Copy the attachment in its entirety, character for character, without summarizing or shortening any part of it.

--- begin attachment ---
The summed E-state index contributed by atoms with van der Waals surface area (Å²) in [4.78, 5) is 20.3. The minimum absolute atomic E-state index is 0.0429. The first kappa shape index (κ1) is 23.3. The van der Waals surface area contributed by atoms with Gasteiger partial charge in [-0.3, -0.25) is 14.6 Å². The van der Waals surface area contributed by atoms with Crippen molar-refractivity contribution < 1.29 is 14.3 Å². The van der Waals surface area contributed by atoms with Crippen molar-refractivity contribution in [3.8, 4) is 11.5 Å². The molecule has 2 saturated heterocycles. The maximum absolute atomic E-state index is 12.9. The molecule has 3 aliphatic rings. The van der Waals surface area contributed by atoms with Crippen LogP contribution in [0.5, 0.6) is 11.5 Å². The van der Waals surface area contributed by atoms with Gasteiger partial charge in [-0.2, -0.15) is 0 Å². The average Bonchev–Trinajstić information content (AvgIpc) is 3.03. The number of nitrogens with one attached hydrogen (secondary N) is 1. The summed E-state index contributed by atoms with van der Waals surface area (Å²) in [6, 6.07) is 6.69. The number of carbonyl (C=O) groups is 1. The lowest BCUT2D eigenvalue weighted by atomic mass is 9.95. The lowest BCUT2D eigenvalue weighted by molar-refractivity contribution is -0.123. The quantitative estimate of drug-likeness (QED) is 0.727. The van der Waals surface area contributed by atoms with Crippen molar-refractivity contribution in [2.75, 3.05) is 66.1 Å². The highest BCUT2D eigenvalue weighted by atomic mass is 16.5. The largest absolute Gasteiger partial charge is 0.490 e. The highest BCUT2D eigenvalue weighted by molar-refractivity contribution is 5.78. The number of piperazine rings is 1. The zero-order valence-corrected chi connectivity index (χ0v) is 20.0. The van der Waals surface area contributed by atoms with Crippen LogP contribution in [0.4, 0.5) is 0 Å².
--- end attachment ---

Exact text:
The summed E-state index contributed by atoms with van der Waals surface area (Å²) in [4.78, 5) is 20.3. The minimum absolute atomic E-state index is 0.0429. The first kappa shape index (κ1) is 23.3. The van der Waals surface area contributed by atoms with Gasteiger partial charge in [-0.3, -0.25) is 14.6 Å². The van der Waals surface area contributed by atoms with Crippen molar-refractivity contribution < 1.29 is 14.3 Å². The van der Waals surface area contributed by atoms with Crippen molar-refractivity contribution in [3.8, 4) is 11.5 Å². The molecule has 2 saturated heterocycles. The maximum absolute atomic E-state index is 12.9. The molecule has 3 aliphatic rings. The van der Waals surface area contributed by atoms with Crippen LogP contribution in [0.5, 0.6) is 11.5 Å². The van der Waals surface area contributed by atoms with Gasteiger partial charge in [-0.2, -0.15) is 0 Å². The average Bonchev–Trinajstić information content (AvgIpc) is 3.03. The number of nitrogens with one attached hydrogen (secondary N) is 1. The summed E-state index contributed by atoms with van der Waals surface area (Å²) in [6, 6.07) is 6.69. The number of carbonyl (C=O) groups is 1. The lowest BCUT2D eigenvalue weighted by atomic mass is 9.95. The lowest BCUT2D eigenvalue weighted by molar-refractivity contribution is -0.123. The quantitative estimate of drug-likeness (QED) is 0.727. The van der Waals surface area contributed by atoms with Crippen molar-refractivity contribution in [2.75, 3.05) is 66.1 Å². The highest BCUT2D eigenvalue weighted by atomic mass is 16.5. The largest absolute Gasteiger partial charge is 0.490 e. The highest BCUT2D eigenvalue weighted by molar-refractivity contribution is 5.78. The number of piperazine rings is 1. The zero-order valence-corrected chi connectivity index (χ0v) is 20.0. The van der Waals surface area contributed by atoms with Crippen LogP contribution in [0.4, 0.5) is 0 Å².